The arrangements made in 1451 were short-lived. In 1463 Edward IV deprived Eton College of most of its endowments in favour of the Dean and Chapter of Windsor. (fn. 326) In 1467 he made restoration to Eton and apparently compensated Windsor by granting them in 1475 the custody of St. Anthony's. Windsor thus became owners of the Dagenham estate and continued to hold it until 1867, when, by Order in Council, it was vested in the Ecclesiastical (later the Church) Commissioners. (fn. 327) The Commissioners sold Frizlands, (fn. 328) East Hall and Gallance, in the late 19th century, and the remainder of the estate to the London County Council in 1921. (fn. 329)
The scheme for the St. Anthony's exhibitions at Oriel 'seems to have been delayed and diminished'. (fn. 330) Payments do not appear in the college accounts until 1504–5, from which year £10 8s. were received each year. Early in the 16th century there was a dispute between the college and the Dean and Chapter of Windsor over the annuity. In 1616 Oriel granted a lease of the Valence estate to one John Ashworth. (fn. 331) A lawsuit ensued, in which Oriel's right to the annuity was upheld. (fn. 332) Payments were still being made to the college when Windsor handed over Valence to the Ecclesiastical Commissioners. (fn. 333)
In 1475 the Dean and Chapter of Windsor granted a new lease of the estate to Peter Courtenay, Master of St. Anthony's, and later Bishop of Exeter (1478–87) and of Winchester (1487–92). (fn. 334) The next recorded lease (fn. 335) was in 1533–4, to Sir Robert Norwich (d. 1535), Chief Justice of Common Pleas, and lord of the neighbouring manor of Porters in Barking. (fn. 336) After his death the manor of Frizlands was detached from the rest of the estate and was thereafter separately leased. (fn. 337) The remainder of the estate was leased to Norwich's widow Gillian until her death in 1556.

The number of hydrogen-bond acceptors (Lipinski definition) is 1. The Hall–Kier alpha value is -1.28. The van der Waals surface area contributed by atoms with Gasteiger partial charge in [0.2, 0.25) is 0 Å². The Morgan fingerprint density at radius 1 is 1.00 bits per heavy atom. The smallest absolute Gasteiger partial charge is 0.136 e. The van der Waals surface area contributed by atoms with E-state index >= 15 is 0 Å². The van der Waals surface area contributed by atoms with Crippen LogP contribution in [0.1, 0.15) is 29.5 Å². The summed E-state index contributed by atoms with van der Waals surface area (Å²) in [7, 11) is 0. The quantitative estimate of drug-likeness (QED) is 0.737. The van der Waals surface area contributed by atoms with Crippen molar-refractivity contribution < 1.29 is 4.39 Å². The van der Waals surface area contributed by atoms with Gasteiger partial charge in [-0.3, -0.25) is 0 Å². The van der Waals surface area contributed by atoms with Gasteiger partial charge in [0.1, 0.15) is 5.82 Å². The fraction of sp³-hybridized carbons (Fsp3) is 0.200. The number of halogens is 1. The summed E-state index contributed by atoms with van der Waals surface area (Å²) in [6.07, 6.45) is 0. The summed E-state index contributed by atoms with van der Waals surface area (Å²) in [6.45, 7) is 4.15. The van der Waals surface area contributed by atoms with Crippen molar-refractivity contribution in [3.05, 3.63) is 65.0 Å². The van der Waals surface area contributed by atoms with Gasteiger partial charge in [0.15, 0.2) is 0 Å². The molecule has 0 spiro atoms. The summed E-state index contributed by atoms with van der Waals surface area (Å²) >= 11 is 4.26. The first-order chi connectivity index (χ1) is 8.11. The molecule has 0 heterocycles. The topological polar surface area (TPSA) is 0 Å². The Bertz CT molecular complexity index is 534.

In 1566 the Valence estate was leased for 99 years to Edmund Morrante. (fn. 338) It was a condition of this lease that the estate should not be sub-let for more than three years to anyone other than Henry Fanshawe. Fanshawe, who also held Dagenhams in Barking and the lease of Clay Hall in Ilford, (fn. 339) died in 1568. (fn. 340) Under his will Valence passed to his daughter Susanna and £5 was left to Morrante, who was his servant. (fn. 341) It is evident from this that Morrante had leased the estate on behalf of his master. Susanna Fanshawe married Timothy Lucy of Charlecote (Warws.) who was living at Valence in c. 1594. (fn. 342)